iv) The call to social transformation through pragmatic involvement in the daily struggles of the disenfranchised, with the goal of building world community based on peace, liberty and justice for all.

v) Cultivating an appreciation and reverence for the interdependent web of all existence of which we are a part.

So why encourage these two conversation partners? In my experience, Sikhism offers Unitarian Universalism a wealth of spiritual resources - including prayers (bani), hymns (kirtan) and stories (janamsakhis) - and a rich history of proclaiming the goodness of God and humanity in the face of brutality and oppression. Further, the Sikh concept of God deepens unitarian gestures towards a non-anthropomorphic monotheism that attends to human limitations and the power of language to write into being. Conversely, Unitarian Universalism presents Sikhism with a progressively inclusive venue for human flourishing that takes change seriously - ever refining the community's dedication to freedom, reason and tolerance. And it is precisely this latter element that bridges the two traditions: "Troubles are removed, when one meets with the Holy ... Adopting an attitude of tolerance, and gathering truth, partake of the Ambrosial Nectar of the Name." [261].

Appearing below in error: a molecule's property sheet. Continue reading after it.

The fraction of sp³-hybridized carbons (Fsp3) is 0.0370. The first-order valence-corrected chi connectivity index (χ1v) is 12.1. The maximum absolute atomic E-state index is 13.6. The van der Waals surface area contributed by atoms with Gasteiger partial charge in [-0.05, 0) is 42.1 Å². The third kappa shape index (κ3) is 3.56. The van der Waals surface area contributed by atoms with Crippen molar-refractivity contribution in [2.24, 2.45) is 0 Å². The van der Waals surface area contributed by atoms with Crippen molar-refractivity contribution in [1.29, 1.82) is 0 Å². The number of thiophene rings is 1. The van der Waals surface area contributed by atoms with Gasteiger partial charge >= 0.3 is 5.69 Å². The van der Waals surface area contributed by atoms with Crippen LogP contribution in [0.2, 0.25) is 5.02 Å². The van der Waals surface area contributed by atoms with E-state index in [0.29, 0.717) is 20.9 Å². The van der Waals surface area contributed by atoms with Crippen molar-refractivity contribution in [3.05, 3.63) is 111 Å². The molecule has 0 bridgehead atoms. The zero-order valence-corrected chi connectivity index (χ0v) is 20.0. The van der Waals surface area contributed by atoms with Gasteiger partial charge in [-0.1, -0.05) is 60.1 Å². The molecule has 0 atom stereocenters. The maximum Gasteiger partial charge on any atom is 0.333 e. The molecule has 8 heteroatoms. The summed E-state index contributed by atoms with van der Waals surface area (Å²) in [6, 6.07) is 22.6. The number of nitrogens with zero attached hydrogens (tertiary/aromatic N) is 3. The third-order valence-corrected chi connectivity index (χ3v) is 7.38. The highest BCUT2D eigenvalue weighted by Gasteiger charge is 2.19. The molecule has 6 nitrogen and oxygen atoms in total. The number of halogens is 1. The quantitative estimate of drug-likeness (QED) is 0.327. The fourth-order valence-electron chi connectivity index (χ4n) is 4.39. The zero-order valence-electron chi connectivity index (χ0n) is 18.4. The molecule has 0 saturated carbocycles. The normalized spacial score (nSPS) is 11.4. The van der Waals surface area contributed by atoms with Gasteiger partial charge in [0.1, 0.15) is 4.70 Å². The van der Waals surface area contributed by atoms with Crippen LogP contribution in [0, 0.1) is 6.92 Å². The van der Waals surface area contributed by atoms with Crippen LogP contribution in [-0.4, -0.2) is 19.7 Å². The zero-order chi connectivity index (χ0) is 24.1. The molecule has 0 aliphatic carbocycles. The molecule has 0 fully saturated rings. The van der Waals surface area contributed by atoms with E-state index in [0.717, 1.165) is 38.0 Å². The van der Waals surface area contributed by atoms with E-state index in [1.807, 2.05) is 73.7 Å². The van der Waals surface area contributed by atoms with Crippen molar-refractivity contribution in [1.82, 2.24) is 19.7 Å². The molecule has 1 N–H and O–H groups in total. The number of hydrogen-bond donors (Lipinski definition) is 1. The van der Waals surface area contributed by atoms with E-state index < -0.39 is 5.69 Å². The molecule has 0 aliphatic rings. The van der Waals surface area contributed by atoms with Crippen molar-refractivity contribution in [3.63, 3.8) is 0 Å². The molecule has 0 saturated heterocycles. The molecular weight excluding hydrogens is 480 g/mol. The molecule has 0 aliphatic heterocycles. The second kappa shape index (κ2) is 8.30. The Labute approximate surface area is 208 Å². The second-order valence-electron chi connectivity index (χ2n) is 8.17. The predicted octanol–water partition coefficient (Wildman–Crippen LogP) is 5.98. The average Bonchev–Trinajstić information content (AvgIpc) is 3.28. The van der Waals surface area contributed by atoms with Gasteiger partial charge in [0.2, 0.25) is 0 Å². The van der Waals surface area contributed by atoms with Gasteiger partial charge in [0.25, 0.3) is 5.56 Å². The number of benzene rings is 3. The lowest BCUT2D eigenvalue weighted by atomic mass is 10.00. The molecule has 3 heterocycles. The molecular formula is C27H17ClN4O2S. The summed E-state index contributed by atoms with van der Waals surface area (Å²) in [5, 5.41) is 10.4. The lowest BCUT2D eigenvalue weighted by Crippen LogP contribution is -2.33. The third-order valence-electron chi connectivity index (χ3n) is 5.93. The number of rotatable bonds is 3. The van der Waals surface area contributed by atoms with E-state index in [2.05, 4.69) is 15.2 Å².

I hope to further explore this terrain in the future with mind, heart and soul alike.

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Rachel Stevenson said...

How do UU's go about making connections to sikhs.. and by this i mean in a social action/ interfaith sense. reading about sikhism is great but what if we were to come together as two faiths to do two types of work, social action work which is important to both of our groups and at the same time interfaith work by creating open dialouge for both faiths. But where do we go to meet sikhs and to make this happen?

Erik Resly said...

Your question is a great one, Rachel. No matter how much we read, everything comes down to relationship.

I would recommend that you search for the local Gurdwara (Sikh house of worship) and simply show up. Here are some guidelines about best practices: http://sikhism.about.com/od/gurdwaras/tp/Gurdwara.htm